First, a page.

In response, the Bank of Canada has implemented aggressive rate hikes to tackle inflation.
While short-run inflation expectations have climbed, as seen in the wage growth that has deviated from the 2% mark, long-run inflation expectations remain relatively anchored.
At the Federal Reserve’s recent symposium in Jackson Hole, Wyo., the world’s top central banks declared that inflation is here to stay and will require forceful actions. Businesses should expect the Bank of Canada to continue raising rates for the rest of the year and not ease them prematurely.
The housing market
In few places is the turn of the business cycle as apparent as in the housing market, which has cooled substantially because of higher borrowing costs. Construction projects are being canceled or put off. Across the country, listings and home prices are falling, a stark contrast from the overheated market of just under a year ago.
Still, the housing shortage will not be resolved anytime soon; if anything, it will become even worse now as builders pull back. The housing affordability crisis remains as would-be buyers resort to renting and Canadians return to cities.
Canada still needs to build hundreds of thousands more units to house its people, and once again low-income households are hurt the most in the affordability crisis.
The RSM Canada Supply Chain Index turned positive in June, to 0.51, for the first time since before the pandemic and improved to 1.42 in July.
Inventory has finally improved across the board as back-ordered goods from last year arrive. Delivery times and prices have also improved. The increase in inventory is coupled with a slowdown in demand among consumers as they shift spending toward services.
Consumers can expect fewer empty shelves, more abundant inventory, and more sales in the fall as spending wanes.
Still, even with the recent movement toward deglobalization among businesses, the global supply chain remains vulnerable. Another global shock could send the RSM Canada Supply Chain Index back into negative territory. Worker shortages in warehouses, last-mile delivery and especially in trucking will continue to pose challenges, especially since consumers’ embrace of online shopping seems to be here to stay.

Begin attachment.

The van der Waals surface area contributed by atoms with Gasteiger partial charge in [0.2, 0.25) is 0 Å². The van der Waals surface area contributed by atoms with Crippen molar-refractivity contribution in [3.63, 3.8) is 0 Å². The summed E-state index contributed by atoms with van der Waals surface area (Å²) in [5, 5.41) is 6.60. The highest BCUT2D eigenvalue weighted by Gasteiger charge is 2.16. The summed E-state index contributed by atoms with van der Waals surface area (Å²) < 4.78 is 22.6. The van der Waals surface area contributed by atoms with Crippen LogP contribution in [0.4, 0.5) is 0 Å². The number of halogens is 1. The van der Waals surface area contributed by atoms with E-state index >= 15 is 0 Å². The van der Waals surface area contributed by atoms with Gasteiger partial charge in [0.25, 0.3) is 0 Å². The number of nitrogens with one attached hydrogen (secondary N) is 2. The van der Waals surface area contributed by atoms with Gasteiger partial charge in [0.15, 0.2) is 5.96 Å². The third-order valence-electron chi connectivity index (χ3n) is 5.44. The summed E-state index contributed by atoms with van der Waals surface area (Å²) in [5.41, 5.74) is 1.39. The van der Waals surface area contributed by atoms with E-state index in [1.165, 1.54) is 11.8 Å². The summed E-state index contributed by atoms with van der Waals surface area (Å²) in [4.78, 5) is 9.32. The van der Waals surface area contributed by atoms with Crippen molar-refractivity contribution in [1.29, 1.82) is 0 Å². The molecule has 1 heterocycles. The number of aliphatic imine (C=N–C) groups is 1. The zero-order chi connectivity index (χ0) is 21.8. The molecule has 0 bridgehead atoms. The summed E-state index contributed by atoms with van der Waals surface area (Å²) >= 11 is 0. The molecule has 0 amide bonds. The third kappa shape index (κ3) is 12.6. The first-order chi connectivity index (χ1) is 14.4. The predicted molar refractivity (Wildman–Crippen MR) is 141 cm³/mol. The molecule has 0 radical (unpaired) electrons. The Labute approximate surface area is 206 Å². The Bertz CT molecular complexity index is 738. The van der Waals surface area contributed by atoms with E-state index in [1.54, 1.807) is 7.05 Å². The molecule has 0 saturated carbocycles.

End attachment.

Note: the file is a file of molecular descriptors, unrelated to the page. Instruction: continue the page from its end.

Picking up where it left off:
That said, for now, the supply chain is healthy, and the RSM index could stay positive over the next few months as producers grapple with too much rather than too little inventory.
The Prairie provinces have been leading the economy because of strong global demand for energy and rare metals. Industrial production grew by 5.39% on a year-over-year basis in the second quarter, well above the pre-pandemic level, and is expected to end the year on a high note.
As the global markets anticipate a recession and consumer demand slows, industrial production might diminish in subsequent months.
An economic slowdown is not only inevitable amid the tightening cycle and rising interest rates, but it is also needed to combat high inflation. Heading into next year, expect the economy to stagnate if not contract.
Risks remain that can push the economy into a recession. The most likely catalyst is Russia’s war in Ukraine and its effect on the prices of energy, food and rare minerals. Another potential catalyst is a debt or health crisis in China. These global shocks would undoubtedly spill over into the Canadian economy.
Supply chain timing issues will further distort economic growth. Canadians could continue to face high prices of food, energy and housing, which means deteriorating purchasing power and consumer spending.